10 Aug

The Rule of 3: The Flint Heart by Katherine and John Paterson

Posted in Book Reviews, Craft, Kid Lit, Writing

by Katherine and John Paterson, illustrated by John Rocco

“A man, a woman and an emu walk into a bar…”  We’ve all heard that joke before, or at least something along those lines.  They’re always told the same way, with two parts building up to a third that is the punchline.  The Rule of 3.

We hear this pattern in songs too.  “Here an oink, there an oink, everywhere an oink oink.”  But I’m not just talking about children’s songs either; jazz and blues are filled with the Rule of 3.

The best way to illustrate the Rule of 3 in the blues would be to quote the lyrics of the hilarious parody Poppa’s Blues from the musical Starlight Express:



The first line of the blues is always sung a second time.
The first line of the blues is always sung a second time.
So by the time you get to the third line, you’ve had time to think of a rhyme.

The Rule of 3.

Finally, we also see this pattern in stories.  The perfect example, of course, is “I’ll huff, and I’ll puff and I’ll blow your house in!”  Not to mention that there were three little pigs, one with a house of straw, one with a house of sticks and one with a house of bricks.  The Rule of 3.

This rule is alive and well in Katherine and John Paterson’s gorgeous book, The Flint Heart, where the evil Flint Heart causes trouble for the woodland community not once, not twice, but a full three times.  This beautifully illustrated novel proves that even today, this age-old technique of grouping things in threes is still quite effective.

So, how does the Rule of 3 work, exactly?  Doesn’t the reader see the punchline coming?  Why is it that even though it’s been around for what seems like forever, the Rule of 3 still holds that element of surprise and satisfaction?  Here’s why:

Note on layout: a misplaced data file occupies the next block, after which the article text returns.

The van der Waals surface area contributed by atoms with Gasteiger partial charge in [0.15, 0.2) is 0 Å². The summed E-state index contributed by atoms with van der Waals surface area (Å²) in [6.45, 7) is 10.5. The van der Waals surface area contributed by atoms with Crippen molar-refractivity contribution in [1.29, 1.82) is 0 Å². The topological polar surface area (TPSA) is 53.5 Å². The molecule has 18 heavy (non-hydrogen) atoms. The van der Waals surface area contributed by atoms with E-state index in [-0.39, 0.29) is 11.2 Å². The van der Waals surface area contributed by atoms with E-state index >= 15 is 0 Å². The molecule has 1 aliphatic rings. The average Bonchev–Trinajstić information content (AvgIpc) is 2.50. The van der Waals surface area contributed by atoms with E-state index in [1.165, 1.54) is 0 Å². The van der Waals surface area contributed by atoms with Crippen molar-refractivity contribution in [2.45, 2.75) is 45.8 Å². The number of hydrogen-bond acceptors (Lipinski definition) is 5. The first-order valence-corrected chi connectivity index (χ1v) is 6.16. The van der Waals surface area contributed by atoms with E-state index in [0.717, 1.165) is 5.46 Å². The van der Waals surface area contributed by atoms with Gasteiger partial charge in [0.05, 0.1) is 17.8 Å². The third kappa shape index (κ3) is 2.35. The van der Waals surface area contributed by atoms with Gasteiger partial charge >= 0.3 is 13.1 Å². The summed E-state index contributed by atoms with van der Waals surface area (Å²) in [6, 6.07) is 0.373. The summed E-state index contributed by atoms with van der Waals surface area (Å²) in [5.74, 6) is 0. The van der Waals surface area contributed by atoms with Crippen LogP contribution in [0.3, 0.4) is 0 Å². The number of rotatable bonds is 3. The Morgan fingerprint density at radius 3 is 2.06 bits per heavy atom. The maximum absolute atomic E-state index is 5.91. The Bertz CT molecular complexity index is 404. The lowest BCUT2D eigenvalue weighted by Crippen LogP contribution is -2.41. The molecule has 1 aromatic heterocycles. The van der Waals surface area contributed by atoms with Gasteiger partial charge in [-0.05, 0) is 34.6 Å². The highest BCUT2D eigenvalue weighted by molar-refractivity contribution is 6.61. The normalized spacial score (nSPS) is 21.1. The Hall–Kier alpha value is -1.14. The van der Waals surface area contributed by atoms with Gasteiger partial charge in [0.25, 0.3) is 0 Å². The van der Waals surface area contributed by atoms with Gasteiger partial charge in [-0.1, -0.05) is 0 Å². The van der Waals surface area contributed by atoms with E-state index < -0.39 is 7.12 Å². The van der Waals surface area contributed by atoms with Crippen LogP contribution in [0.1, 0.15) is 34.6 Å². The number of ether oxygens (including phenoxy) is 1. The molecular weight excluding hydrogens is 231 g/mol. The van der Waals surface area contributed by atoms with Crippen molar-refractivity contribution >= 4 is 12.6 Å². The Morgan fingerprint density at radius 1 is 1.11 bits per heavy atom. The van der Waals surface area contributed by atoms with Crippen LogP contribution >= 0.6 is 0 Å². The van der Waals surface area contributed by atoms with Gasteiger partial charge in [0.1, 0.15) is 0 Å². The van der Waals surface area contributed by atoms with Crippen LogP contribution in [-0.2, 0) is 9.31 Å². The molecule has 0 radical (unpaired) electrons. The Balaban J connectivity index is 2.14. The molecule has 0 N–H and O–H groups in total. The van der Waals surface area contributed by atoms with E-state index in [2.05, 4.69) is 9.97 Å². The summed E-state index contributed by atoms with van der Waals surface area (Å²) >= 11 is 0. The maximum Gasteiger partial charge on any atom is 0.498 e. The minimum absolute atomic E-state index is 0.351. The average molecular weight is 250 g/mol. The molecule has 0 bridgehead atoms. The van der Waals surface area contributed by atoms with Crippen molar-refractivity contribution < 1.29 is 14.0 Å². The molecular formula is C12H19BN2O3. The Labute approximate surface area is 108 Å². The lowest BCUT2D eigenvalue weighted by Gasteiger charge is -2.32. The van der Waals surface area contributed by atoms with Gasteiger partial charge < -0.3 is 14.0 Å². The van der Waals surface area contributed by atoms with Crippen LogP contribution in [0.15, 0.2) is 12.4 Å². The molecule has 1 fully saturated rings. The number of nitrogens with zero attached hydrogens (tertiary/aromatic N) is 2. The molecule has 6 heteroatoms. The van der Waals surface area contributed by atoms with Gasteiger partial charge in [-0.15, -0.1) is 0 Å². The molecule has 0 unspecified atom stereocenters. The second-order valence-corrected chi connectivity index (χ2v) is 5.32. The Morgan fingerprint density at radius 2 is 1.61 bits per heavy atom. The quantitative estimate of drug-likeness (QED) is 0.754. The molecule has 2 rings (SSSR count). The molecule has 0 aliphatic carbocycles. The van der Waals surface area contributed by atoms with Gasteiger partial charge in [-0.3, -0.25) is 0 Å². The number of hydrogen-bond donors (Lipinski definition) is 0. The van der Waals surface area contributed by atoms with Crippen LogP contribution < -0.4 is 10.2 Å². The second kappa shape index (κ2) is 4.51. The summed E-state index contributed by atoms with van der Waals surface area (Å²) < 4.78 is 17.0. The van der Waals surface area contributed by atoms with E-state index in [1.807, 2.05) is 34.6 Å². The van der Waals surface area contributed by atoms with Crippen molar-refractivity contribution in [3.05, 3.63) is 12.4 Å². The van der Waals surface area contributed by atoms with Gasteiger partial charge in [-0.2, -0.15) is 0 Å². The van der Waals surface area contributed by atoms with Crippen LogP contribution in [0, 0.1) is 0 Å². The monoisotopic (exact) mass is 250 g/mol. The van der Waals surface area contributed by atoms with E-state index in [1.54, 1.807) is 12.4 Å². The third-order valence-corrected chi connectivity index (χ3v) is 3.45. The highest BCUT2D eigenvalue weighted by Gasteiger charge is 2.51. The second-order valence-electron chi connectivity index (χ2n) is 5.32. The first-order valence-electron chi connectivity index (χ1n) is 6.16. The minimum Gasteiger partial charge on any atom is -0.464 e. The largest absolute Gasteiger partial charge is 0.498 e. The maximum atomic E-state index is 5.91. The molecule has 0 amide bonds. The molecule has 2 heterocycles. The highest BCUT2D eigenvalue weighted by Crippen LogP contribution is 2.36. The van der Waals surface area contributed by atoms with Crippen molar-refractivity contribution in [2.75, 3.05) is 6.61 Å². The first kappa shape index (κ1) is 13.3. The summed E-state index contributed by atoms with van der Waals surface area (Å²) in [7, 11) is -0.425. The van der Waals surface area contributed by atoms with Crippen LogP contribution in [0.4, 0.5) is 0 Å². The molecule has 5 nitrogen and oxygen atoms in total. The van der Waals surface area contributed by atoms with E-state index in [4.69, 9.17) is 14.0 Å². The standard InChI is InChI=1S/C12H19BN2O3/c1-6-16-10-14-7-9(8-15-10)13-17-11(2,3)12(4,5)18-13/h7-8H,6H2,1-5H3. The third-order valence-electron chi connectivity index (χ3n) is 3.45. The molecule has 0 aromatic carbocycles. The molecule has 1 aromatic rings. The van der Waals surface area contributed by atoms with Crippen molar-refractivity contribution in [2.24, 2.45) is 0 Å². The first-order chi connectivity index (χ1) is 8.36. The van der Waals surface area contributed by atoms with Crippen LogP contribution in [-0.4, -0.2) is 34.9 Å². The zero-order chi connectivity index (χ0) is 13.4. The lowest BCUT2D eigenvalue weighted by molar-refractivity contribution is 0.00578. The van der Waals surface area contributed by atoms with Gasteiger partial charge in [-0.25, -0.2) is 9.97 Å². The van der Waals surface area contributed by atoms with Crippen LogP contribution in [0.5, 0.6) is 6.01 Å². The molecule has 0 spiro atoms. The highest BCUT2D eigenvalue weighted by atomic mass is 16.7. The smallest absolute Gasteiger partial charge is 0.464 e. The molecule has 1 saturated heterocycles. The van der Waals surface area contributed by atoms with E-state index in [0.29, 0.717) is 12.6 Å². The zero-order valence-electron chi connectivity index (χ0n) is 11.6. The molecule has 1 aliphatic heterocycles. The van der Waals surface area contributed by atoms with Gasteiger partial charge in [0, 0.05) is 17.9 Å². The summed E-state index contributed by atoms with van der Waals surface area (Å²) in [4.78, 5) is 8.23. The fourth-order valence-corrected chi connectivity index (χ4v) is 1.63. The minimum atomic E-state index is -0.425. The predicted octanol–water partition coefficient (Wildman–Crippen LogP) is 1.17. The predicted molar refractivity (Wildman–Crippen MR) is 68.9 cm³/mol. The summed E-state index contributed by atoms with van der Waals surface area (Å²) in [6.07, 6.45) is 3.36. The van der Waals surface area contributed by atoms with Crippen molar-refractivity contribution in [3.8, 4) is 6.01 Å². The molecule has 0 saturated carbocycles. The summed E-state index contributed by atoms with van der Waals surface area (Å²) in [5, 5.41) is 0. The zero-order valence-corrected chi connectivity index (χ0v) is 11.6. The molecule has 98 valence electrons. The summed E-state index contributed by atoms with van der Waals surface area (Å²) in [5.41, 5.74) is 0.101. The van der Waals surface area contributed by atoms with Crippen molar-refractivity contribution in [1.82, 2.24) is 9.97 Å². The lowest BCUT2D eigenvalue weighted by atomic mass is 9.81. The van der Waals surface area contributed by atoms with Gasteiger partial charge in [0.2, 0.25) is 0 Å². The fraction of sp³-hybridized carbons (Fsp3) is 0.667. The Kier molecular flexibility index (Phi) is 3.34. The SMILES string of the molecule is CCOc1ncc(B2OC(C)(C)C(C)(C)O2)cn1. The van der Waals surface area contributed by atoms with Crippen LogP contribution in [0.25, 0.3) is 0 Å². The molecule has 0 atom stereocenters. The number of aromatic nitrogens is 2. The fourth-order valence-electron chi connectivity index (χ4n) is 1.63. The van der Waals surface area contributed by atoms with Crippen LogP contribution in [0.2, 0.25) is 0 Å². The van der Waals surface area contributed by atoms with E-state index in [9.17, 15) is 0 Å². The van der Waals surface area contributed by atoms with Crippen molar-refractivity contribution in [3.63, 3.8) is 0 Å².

1) There’s always three.  Not two.  Not four.  Three.  Why three? Because it’s enough to set up a pattern in the reader’s mind, but not so much that the reader gets bored.  If you repeat something only once, it’s not enough for the reader to notice the effect, but if you do it three times, then you’ve got the reader’s attention.

2) There’s a build-up.  Part of the reason why the Rule of 3 is so effective is that when writers use it, they build each piece on the previous one.  The Flint Heart is a perfect example.  The first time the flint heart causes trouble, it is only within the context of one human family.  Next it causes problems within the fairy kingdom.  Finally, the flint heart creates trouble for the entire woodland community, affecting humans, fairies and all the creatures of the forest.  Each iteration is more intense and has higher stakes than the last.

3) Third time’s the variation.  Finally, the Rule of 3 works because the third time is never exactly the same as the first or second.  Think of the three little pigs.  The first two houses get blown to smithereens but the third house of bricks is what does in the Big Bad Wolf.  Think of jokes, where the punchline comes at the end of a chain of three.  Think of the Blues, where the first two lines are often the same, with a variation coming in the third and final line.  Using the first two iterations to establish a pattern, you can then add a variation or twist with the third.  That catches the readers attention and leads to that element of surprise and satisfaction.

Have you used the Rule of 3 in your writing?  How?


Comments on this post

  1. Satia says:

    There’s a wonderful spoken word piece on Spoken Revolution where the poet is talking about “How to Write a Political Poem.” Here, I found it online:


    Anyway, I definitely do it. The other day I was working my way through one of your DIYMFA exercises and I noticed I had dropped myself into pairs rather than trios. Hmmm . . . not sure if this is indicative of the character’s rhythm of thinking or what. It’s curious though. I see it and sometimes I strive for it, other times I go, “Okay, say something one way so pick one and drop the other two.”

    1. Carrie says:

      Good post. I learned about this in a children’s writing class and I’ve used it in my writing. Good examples of the rule of three.

      1. Ghenet Myrthil says:

        This is a really good tip and one I definitely use in my writing. I like the Blues example you gave because it shows how the third piece can have that twist.

        1. gabi says:

          OMG–Satia, that poem you linked to is hilarious! And definitely uses the rule of three at the end!

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